12. Places of exercise or recreation.

If the website, and the goods or services it provides, does not fit in one of the twelve categories, it is not covered. The website or app must be doing something more than just advertising. Yet actually web-based sales are not required. Generally, except in certain federal circuits, the website or app must be integral to what is done in the physical business locations, even if the business is not “selling” over the Internet. There are a few areas of the country where pure e-commerce—those without any physical locations—are covered as places of public accommodation.

How Does the ADA Apply to Websites and Apps?

With the rise in e-commerce, more commerce is done online versus in physical locations. PlacesImage result for website accessibility of public accommodation are required to have disabled parking, accessible restrooms, etc. to

enable the disabled to have full access to the goods and services offered there. Plaintiffs and advocacy organizations sought to apply law for accessibility related to accommodating the disabled in their access to physical locations to virtual business locations on the Internet.

What is the Standard?

As applied to physical locations of public accommodations, there are voluminous regulations clearly addressing the height, slope, number, etc. of each element of the location. Unfortunately, there is no clear standard for websites and apps. Courts have zeroed in on the Web Content Accessibility Guidelines (“WCAG”) 2.0 Level AA as the consensus standard for now, but there is no regulation mandating this standard. The WCAG is a voluntary standard developed by W3C, an international consortium that develops website standards. Compliance with WCAG 2.0 AA enables a disabled user using assistive technologies to experience the website as close as possible to non-disabled users. As it is the only standard with any credibility out there, it is the best option for businesses to use for compliance with the ADA.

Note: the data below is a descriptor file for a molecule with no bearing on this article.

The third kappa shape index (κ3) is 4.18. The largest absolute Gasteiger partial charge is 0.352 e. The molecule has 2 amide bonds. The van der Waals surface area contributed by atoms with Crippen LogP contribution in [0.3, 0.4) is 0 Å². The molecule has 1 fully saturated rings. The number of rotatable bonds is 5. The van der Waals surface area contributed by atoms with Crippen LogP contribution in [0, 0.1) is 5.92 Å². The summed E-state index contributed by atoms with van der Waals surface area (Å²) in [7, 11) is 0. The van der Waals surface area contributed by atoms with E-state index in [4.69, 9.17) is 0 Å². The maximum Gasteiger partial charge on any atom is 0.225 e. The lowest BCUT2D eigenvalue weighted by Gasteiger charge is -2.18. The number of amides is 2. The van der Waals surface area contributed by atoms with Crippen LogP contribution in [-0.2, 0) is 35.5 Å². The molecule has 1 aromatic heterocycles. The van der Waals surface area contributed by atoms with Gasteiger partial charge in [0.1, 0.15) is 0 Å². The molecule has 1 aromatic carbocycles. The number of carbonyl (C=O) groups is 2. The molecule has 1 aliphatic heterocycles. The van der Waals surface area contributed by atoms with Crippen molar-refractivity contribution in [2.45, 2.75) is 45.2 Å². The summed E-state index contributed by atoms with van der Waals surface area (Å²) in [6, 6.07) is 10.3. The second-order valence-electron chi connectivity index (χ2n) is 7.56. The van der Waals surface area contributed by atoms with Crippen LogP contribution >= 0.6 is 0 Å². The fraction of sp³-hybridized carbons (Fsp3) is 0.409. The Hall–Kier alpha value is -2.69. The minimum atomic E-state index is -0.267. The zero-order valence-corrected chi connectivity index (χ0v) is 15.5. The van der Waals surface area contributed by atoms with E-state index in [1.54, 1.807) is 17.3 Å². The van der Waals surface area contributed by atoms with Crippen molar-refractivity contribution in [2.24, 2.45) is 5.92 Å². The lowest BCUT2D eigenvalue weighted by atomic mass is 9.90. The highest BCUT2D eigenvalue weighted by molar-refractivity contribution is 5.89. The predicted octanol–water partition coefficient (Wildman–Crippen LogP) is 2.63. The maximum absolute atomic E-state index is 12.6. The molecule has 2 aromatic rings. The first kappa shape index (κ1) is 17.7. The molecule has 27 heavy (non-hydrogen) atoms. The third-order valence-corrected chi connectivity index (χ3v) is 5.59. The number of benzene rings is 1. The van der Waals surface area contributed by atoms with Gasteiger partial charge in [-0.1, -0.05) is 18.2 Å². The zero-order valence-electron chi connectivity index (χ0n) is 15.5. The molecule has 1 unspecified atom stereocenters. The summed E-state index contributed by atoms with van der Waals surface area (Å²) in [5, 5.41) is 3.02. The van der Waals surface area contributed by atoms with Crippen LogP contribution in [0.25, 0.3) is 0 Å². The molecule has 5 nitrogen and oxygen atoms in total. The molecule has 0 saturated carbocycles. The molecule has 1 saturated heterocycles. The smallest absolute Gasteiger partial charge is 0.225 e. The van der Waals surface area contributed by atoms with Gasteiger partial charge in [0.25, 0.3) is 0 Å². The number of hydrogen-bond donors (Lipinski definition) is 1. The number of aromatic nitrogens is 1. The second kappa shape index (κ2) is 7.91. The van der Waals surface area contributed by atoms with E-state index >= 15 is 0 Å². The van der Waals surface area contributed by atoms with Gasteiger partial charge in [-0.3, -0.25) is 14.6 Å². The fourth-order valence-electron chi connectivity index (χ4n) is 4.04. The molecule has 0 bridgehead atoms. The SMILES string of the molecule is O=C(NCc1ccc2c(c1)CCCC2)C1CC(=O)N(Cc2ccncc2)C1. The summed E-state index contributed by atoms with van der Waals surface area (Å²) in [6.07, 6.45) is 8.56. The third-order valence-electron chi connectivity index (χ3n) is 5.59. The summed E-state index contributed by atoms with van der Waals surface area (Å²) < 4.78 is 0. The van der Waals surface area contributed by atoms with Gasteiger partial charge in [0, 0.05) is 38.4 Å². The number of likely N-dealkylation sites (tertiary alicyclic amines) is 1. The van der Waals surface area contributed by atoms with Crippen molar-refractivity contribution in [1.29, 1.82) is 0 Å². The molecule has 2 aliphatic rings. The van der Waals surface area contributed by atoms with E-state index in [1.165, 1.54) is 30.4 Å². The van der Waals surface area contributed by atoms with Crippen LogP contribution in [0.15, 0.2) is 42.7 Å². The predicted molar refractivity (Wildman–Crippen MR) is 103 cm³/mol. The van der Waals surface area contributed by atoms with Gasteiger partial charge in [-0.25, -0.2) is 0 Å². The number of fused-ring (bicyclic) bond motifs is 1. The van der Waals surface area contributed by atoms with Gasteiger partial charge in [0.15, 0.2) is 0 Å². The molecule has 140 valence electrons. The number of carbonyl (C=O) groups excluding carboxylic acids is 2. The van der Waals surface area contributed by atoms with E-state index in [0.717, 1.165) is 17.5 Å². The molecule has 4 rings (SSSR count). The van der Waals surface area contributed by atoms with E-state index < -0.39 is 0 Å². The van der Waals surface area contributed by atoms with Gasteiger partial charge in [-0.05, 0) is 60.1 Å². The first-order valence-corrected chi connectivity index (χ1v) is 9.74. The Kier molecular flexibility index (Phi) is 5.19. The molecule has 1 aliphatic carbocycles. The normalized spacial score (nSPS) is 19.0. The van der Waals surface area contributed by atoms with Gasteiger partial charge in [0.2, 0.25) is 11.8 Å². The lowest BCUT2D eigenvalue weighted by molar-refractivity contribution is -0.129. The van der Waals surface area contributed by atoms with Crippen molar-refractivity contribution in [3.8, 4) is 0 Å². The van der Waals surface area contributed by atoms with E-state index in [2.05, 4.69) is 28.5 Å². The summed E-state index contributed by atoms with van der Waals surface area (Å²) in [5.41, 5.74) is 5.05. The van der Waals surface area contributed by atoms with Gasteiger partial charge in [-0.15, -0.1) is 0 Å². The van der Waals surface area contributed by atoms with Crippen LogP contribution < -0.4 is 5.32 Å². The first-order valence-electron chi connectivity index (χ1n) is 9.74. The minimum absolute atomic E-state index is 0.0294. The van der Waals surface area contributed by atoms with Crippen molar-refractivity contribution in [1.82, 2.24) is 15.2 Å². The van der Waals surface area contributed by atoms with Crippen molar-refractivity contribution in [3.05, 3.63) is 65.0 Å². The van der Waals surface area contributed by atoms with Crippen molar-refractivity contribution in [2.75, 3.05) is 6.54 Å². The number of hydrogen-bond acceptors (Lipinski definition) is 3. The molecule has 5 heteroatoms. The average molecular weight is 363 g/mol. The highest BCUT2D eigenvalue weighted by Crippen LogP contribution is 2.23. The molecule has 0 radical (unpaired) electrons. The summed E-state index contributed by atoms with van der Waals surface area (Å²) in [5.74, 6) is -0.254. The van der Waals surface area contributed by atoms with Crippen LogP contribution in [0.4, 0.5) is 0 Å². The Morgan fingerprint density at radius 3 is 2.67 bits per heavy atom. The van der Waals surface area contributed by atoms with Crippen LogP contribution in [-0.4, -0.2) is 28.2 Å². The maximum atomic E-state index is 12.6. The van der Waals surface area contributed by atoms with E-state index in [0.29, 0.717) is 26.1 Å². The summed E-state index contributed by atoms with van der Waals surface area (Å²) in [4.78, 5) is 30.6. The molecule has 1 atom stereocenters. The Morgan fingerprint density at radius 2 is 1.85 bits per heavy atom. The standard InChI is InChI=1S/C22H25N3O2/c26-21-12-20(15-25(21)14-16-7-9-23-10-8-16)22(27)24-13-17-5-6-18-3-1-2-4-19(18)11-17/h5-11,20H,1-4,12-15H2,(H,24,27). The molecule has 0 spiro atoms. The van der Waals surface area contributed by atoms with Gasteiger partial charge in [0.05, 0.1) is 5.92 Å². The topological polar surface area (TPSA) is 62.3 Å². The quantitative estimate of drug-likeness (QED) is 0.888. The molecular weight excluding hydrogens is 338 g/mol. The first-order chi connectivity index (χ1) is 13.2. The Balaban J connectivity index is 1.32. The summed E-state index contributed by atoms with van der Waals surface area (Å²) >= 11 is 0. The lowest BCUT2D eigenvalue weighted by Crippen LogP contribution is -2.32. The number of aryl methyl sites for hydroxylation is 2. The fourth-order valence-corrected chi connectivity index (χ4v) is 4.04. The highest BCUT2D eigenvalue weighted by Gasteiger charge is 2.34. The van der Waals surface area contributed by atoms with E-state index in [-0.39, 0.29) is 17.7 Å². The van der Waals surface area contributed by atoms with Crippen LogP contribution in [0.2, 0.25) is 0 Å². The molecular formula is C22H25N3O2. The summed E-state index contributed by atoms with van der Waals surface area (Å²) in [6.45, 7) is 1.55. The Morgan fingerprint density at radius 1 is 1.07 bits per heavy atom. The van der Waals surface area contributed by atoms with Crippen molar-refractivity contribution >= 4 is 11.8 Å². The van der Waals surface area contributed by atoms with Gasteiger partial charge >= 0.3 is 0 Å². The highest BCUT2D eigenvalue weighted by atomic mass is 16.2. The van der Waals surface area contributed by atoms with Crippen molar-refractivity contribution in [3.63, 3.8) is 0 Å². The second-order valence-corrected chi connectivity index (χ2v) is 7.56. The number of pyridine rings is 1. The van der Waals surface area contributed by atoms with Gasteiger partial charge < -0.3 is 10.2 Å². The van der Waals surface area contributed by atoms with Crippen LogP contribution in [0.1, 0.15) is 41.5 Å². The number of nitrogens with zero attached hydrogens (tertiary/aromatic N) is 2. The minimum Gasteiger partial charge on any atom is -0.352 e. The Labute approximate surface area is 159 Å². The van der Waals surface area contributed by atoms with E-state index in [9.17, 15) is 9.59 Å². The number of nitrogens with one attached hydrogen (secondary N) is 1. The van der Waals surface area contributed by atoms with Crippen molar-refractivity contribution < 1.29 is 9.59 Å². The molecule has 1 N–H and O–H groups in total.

The Law

Businesses can be sued wherever they have customers, solicit business, or have physical locations. In the 3rd, 4th, 5th, 6th, 9th, and 11th circuits, courts require that the website have some connection to a physical location. In the 1st, 2nd, and 7th circuits (Maine, New Hampshire, Massachusetts, Rhode Island, Connecticut, Vermont, New York, Indiana, Illinois, and Wisconsin), purely e-commerce websites and apps can be sued.

While you might be waiting for clear regulations from the federal government, courts have held that the Department of Justice’s failure to issue regulations is not a valid reason to delay compliance efforts. Judgments have been rendered against businesses for their failure to comply—even in the absence of regulations.

Further, you may be surprised to learn that signing a settlement agreement with one plaintiff or preparing a plan to comply with WCAG 2.0 AA over a period of time does not prevent an adverse judgment for the continued failure to comply with website accessibility. The only clear way to avoid liability for website or app accessibility is to get into full compliance—likely with WCAG 2.0 Level AA. (Note that WCAG 2.1 was issued in 2018, although we have yet to see any courts order compliance with the updated standard.)

Ignoring Compliance Is Not a Good Strategy—the Risks

The risks of a failure to comply are significant. A business can face a court order to make the website(s) or app(s) accessible within a certain period of time, as well as state law damages, attorney’s fees, costs, and expert costs. It is better to assess your risk and address any compliance issues before you are sued or receive a demand letter.